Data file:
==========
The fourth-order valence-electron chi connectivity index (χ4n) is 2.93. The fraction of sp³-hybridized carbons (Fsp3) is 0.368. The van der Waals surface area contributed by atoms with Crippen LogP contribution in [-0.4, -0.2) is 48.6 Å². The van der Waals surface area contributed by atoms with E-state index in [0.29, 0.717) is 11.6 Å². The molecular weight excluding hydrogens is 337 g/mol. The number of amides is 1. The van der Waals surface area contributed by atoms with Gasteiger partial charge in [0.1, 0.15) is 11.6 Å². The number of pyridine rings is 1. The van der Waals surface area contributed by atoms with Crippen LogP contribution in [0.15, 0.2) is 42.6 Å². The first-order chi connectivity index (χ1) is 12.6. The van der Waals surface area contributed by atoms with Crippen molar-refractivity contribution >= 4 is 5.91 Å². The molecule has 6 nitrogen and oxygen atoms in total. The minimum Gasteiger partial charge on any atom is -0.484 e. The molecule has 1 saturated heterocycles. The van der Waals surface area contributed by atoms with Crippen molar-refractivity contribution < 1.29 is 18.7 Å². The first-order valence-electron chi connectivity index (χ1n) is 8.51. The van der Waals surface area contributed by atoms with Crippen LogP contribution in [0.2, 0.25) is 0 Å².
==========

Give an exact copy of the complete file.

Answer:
The fourth-order valence-electron chi connectivity index (χ4n) is 2.93. The fraction of sp³-hybridized carbons (Fsp3) is 0.368. The van der Waals surface area contributed by atoms with Crippen LogP contribution in [-0.4, -0.2) is 48.6 Å². The van der Waals surface area contributed by atoms with E-state index in [0.29, 0.717) is 11.6 Å². The molecular weight excluding hydrogens is 337 g/mol. The number of amides is 1. The van der Waals surface area contributed by atoms with Gasteiger partial charge in [0.1, 0.15) is 11.6 Å². The number of pyridine rings is 1. The van der Waals surface area contributed by atoms with Crippen LogP contribution in [0.15, 0.2) is 42.6 Å². The first-order chi connectivity index (χ1) is 12.6. The van der Waals surface area contributed by atoms with Crippen molar-refractivity contribution >= 4 is 5.91 Å². The molecule has 6 nitrogen and oxygen atoms in total. The minimum Gasteiger partial charge on any atom is -0.484 e. The molecule has 1 saturated heterocycles. The van der Waals surface area contributed by atoms with Crippen molar-refractivity contribution < 1.29 is 18.7 Å². The first-order valence-electron chi connectivity index (χ1n) is 8.51. The van der Waals surface area contributed by atoms with Crippen LogP contribution in [0.2, 0.25) is 0 Å².